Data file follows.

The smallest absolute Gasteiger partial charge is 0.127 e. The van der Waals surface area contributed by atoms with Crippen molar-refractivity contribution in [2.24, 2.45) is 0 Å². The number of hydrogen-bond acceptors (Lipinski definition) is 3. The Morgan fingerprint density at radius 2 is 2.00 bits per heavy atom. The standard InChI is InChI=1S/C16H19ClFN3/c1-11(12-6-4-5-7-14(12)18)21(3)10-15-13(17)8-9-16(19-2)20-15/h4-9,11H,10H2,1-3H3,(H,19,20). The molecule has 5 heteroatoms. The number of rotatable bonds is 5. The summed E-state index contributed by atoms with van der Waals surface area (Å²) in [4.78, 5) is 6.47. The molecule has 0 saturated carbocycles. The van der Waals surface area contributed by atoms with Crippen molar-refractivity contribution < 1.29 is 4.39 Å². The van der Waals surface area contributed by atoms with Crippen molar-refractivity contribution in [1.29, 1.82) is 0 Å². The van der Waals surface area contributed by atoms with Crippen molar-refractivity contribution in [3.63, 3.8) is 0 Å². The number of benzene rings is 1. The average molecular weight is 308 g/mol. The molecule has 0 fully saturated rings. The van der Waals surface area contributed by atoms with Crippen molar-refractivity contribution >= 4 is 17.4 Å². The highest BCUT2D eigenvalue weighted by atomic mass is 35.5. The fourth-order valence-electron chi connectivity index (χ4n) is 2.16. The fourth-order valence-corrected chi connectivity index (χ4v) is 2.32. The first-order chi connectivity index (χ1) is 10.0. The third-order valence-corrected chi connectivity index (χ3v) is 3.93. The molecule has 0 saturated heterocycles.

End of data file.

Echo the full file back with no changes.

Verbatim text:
The smallest absolute Gasteiger partial charge is 0.127 e. The van der Waals surface area contributed by atoms with Crippen molar-refractivity contribution in [2.24, 2.45) is 0 Å². The number of hydrogen-bond acceptors (Lipinski definition) is 3. The Morgan fingerprint density at radius 2 is 2.00 bits per heavy atom. The standard InChI is InChI=1S/C16H19ClFN3/c1-11(12-6-4-5-7-14(12)18)21(3)10-15-13(17)8-9-16(19-2)20-15/h4-9,11H,10H2,1-3H3,(H,19,20). The molecule has 5 heteroatoms. The number of rotatable bonds is 5. The summed E-state index contributed by atoms with van der Waals surface area (Å²) in [4.78, 5) is 6.47. The molecule has 0 saturated carbocycles. The van der Waals surface area contributed by atoms with Crippen molar-refractivity contribution < 1.29 is 4.39 Å². The van der Waals surface area contributed by atoms with Crippen molar-refractivity contribution in [1.29, 1.82) is 0 Å². The van der Waals surface area contributed by atoms with Crippen molar-refractivity contribution in [3.63, 3.8) is 0 Å². The number of benzene rings is 1. The average molecular weight is 308 g/mol. The molecule has 0 fully saturated rings. The van der Waals surface area contributed by atoms with Crippen molar-refractivity contribution >= 4 is 17.4 Å². The highest BCUT2D eigenvalue weighted by atomic mass is 35.5. The fourth-order valence-electron chi connectivity index (χ4n) is 2.16. The fourth-order valence-corrected chi connectivity index (χ4v) is 2.32. The first-order chi connectivity index (χ1) is 10.0. The third-order valence-corrected chi connectivity index (χ3v) is 3.93. The molecule has 0 saturated heterocycles.